Rates of chronic kidney disease (CKD) in the United States have increased by more than 20% over the last decade, causing loss of life and sky-rocketing health care costs, according to the 2008 annual report released by the U.S. Renal Data System (USRDS). Its increasing impact, now estimated to affect more than 30 million adult Americans, led the USDRS for the first time to dedicate a separate volume to CKD in its 20th annual report.
According to the National Kidney Foundation, CKD is a progressive disease, in which early stages are evidenced by the presence of protein in the urine. In late stage CKD, the kidney’s ability to filter out the body’s waste products is severely compromised.
Based on data from the National Health and Nutrition Examination Surveys (NHANES), produced by the U.S. Centers for Disease Control and Prevention, the prevalence of CKD rose from 12 percent in 1988-1994 to 15 percent in 2003-2006. Among those age 60 and older, the prevalence increased from 32 percent to 38 percent during the same time period.
The CKD population is at increased risk for other serious diseases, leading many physicians to call it “a risk multiplier for mortality.” Contributing to the problem are trends in which treatment and control of other related diseases lag behind recommended practices.
Individuals over the age of 60 are nearly six times more likely than people in their 30s and 40s to have CKD. Rates of CKD are approximately doubled among patients with diabetes, chronic hypertension, or cardiovascular disease. Rates are also higher among women than among men.
“The data suggests that awareness of diabetes, hypertension and lipid disorders [associated with CKD] is high, but control of factors such as blood pressure and lipid levels worsens as CKD advances,” says Bryan Becker, MD, President, National Kidney Foundation.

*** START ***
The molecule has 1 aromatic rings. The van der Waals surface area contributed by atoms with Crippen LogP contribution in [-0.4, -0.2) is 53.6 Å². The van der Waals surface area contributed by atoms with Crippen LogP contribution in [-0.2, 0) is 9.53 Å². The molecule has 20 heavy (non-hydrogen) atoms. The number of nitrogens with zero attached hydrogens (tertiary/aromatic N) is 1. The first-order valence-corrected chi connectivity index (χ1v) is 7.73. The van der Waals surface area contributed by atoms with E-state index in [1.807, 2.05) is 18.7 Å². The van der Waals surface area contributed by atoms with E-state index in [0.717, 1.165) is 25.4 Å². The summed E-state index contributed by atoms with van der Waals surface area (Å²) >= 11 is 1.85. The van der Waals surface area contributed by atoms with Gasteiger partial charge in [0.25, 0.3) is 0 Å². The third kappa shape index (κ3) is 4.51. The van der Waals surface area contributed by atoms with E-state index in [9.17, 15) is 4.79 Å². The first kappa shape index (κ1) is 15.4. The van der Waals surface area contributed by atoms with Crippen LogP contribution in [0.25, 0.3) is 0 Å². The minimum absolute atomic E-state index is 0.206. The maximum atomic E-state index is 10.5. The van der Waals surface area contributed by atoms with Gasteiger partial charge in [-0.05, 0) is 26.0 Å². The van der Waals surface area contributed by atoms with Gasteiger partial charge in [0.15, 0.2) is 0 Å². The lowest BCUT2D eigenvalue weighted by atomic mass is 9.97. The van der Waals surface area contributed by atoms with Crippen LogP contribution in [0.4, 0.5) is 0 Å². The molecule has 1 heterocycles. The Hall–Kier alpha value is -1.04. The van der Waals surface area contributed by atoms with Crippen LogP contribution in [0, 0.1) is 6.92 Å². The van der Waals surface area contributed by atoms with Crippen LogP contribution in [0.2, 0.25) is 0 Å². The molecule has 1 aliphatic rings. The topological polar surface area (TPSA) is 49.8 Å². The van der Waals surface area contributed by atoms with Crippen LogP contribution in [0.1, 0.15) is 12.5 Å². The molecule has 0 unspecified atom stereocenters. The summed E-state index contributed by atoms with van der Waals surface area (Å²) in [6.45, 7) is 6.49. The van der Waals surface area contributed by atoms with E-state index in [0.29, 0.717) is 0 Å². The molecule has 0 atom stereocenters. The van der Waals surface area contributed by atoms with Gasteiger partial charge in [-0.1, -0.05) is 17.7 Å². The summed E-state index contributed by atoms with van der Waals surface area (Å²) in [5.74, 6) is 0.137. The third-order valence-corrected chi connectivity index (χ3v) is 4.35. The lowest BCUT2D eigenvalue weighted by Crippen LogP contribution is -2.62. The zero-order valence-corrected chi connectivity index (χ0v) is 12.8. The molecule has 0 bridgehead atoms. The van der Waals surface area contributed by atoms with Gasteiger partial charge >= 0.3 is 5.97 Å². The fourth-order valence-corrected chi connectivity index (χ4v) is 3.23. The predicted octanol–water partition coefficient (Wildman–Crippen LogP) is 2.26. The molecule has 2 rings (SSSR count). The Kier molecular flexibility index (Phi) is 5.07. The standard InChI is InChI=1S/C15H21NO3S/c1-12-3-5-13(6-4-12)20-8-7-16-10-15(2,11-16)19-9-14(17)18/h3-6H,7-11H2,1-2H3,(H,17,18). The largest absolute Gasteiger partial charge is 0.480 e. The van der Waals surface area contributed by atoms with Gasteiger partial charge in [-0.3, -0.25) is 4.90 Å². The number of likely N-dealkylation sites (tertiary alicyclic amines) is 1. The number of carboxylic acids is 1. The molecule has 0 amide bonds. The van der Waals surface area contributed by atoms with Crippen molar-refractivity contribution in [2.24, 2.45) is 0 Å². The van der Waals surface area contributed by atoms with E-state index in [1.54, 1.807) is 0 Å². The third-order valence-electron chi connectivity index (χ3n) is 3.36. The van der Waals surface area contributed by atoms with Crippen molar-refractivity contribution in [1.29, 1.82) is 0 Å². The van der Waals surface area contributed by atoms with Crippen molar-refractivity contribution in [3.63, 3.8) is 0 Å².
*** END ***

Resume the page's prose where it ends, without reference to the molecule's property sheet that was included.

For example, more than 80% of patients with reduced filtration capacity have high blood pressure, but only 20% are being successfully treated for it. As a result, CKD patients are five times more likely to die of other related conditions than to ever reach end-stage renal disease, in which dialysis is required to take over the function of the kidney. Furthermore, hospitalizations for any reason are four to five times more frequent for patients with CKD than for those without the diagnosis.
Even without taking into account the cost of caring for patients on dialysis, costs for Medicare patients with CKD exceeded $49 billion in 2006 --- nearly 5 times greater than in 1993.
"Clearly, CKD has emerged as a major public health issue. We at the National Kidney Foundation interpret this increase in the rate of CKD as a call to action for doctors, people most at risk, and their families,” says Becker.
“These findings reaffirm the importance of identifying kidney disease at its early stages, when treatment is most effective, to prevent further long-term complications. Through the Kidney Early Evaluation Program (KEEP), which provides free kidney screenings for those at increased risk -- anyone with high blood pressure, diabetes or a family history of kidney failure-- the foundation tests 2,500 American adults each month and will be stepping that number up in the near future," continues Becker.
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